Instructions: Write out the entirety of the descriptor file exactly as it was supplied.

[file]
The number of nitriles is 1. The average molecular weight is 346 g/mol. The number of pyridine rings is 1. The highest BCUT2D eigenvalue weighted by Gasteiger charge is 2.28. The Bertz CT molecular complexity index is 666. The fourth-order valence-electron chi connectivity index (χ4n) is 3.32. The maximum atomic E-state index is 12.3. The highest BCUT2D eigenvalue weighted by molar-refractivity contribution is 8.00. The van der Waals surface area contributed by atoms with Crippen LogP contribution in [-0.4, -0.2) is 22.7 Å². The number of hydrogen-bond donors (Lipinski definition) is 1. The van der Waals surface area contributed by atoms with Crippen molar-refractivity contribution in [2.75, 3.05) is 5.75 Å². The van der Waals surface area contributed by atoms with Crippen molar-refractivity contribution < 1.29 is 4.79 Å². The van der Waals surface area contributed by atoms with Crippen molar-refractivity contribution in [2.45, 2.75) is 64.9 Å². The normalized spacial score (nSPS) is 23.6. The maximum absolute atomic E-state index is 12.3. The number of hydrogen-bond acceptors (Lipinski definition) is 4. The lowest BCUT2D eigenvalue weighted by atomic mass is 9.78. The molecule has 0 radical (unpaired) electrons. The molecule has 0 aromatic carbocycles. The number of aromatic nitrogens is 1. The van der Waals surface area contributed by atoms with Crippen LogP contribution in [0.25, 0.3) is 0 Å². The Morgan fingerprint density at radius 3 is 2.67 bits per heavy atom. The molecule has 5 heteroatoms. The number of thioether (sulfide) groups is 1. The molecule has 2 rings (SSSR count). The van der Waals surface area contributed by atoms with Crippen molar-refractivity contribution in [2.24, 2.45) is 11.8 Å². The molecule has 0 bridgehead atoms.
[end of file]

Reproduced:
The number of nitriles is 1. The average molecular weight is 346 g/mol. The number of pyridine rings is 1. The highest BCUT2D eigenvalue weighted by Gasteiger charge is 2.28. The Bertz CT molecular complexity index is 666. The fourth-order valence-electron chi connectivity index (χ4n) is 3.32. The maximum atomic E-state index is 12.3. The highest BCUT2D eigenvalue weighted by molar-refractivity contribution is 8.00. The van der Waals surface area contributed by atoms with Crippen LogP contribution in [-0.4, -0.2) is 22.7 Å². The number of hydrogen-bond donors (Lipinski definition) is 1. The van der Waals surface area contributed by atoms with Crippen molar-refractivity contribution in [2.75, 3.05) is 5.75 Å². The van der Waals surface area contributed by atoms with Crippen molar-refractivity contribution < 1.29 is 4.79 Å². The van der Waals surface area contributed by atoms with Crippen molar-refractivity contribution in [2.45, 2.75) is 64.9 Å². The normalized spacial score (nSPS) is 23.6. The maximum absolute atomic E-state index is 12.3. The number of hydrogen-bond acceptors (Lipinski definition) is 4. The lowest BCUT2D eigenvalue weighted by atomic mass is 9.78. The molecule has 0 radical (unpaired) electrons. The molecule has 0 aromatic carbocycles. The number of aromatic nitrogens is 1. The van der Waals surface area contributed by atoms with Crippen LogP contribution in [0.25, 0.3) is 0 Å². The Morgan fingerprint density at radius 3 is 2.67 bits per heavy atom. The molecule has 5 heteroatoms. The number of thioether (sulfide) groups is 1. The molecule has 2 rings (SSSR count). The van der Waals surface area contributed by atoms with Crippen molar-refractivity contribution in [2.24, 2.45) is 11.8 Å². The molecule has 0 bridgehead atoms.